I’ve been known to be a stickler about slides. Ask anyone I work with, they’ll agree (too quickly).
For a few years when I was a kid, I got interested in magic. I’d walk up the flight of stairs to Tannen’s Magic Shop in New York City – always dark in there – and be wowed by the guys behind the counter. I’d go home with a few new tricks to practice and a handful of simple props to master.
I never had the discipline to get good at it, but I stuck with it long enough to learn that you could have a giant red plastic thumb on your hand that a person two feet away from you wouldn’t notice; that getting someone to pick the card you want them to take really isn’t that hard; and that what you say, the eye contact you make, and how you engage with your audience are more important than what you physically do with the cards or the props.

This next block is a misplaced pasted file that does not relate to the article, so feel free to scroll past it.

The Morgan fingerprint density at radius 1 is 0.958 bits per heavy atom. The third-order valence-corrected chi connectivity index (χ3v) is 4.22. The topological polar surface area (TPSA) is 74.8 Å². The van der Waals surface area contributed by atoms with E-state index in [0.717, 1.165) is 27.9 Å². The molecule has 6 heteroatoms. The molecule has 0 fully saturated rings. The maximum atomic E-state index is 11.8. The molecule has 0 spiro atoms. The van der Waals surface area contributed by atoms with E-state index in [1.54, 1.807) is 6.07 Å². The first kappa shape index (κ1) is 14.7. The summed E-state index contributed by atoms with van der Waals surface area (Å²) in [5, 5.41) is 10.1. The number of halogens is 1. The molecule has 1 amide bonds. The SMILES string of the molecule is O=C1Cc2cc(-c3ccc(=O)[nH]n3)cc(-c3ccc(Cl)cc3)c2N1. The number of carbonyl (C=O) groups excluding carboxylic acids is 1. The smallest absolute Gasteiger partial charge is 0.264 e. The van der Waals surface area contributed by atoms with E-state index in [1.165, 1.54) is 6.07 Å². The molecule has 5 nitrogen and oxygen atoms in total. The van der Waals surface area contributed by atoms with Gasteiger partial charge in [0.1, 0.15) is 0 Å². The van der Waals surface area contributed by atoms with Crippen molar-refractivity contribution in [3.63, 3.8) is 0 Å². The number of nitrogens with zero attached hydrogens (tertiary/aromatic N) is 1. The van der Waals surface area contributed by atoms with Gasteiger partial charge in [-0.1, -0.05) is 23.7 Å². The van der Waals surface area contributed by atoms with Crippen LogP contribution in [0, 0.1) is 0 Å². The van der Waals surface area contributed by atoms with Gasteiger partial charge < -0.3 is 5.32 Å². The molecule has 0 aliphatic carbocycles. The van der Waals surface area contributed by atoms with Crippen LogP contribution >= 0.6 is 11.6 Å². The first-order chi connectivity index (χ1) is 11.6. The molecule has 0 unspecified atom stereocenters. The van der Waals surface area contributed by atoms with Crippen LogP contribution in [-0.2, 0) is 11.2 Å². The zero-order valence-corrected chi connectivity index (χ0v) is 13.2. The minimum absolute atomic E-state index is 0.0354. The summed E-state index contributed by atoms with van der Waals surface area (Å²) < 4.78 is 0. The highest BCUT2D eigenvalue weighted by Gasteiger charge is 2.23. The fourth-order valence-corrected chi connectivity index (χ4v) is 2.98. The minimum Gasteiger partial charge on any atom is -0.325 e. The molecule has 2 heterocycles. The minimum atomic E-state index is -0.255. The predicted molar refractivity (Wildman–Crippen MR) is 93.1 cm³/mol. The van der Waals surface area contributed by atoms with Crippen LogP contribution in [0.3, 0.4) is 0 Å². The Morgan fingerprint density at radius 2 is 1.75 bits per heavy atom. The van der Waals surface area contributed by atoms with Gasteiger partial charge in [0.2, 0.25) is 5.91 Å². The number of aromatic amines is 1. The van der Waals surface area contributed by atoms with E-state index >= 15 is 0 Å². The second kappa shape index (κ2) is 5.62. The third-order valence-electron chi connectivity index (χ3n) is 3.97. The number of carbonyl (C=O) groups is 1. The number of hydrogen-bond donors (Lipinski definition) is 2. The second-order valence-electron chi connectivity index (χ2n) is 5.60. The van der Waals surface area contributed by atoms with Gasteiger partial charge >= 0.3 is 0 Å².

Many years later, I’ve come to believe that the best presentations are like magic. They engage, they captivate, they engross. Included in that is just a bit of illusion: attention to detail, the occasional moment of, “Hey, how did she do that?”, and never letting them see the man behind the curtain.
Of course the slides shouldn’t be the “wow,” you should.
But anything that pulls people away, anything that makes it harder for people to understand the story you’re telling or the points you want them to walk away with, breaks the spell. That’s why we sweat the small stuff, in our slides, in our words, in the stories we tell.
Without magic, you’re just standing up there presenting, just like everyone else.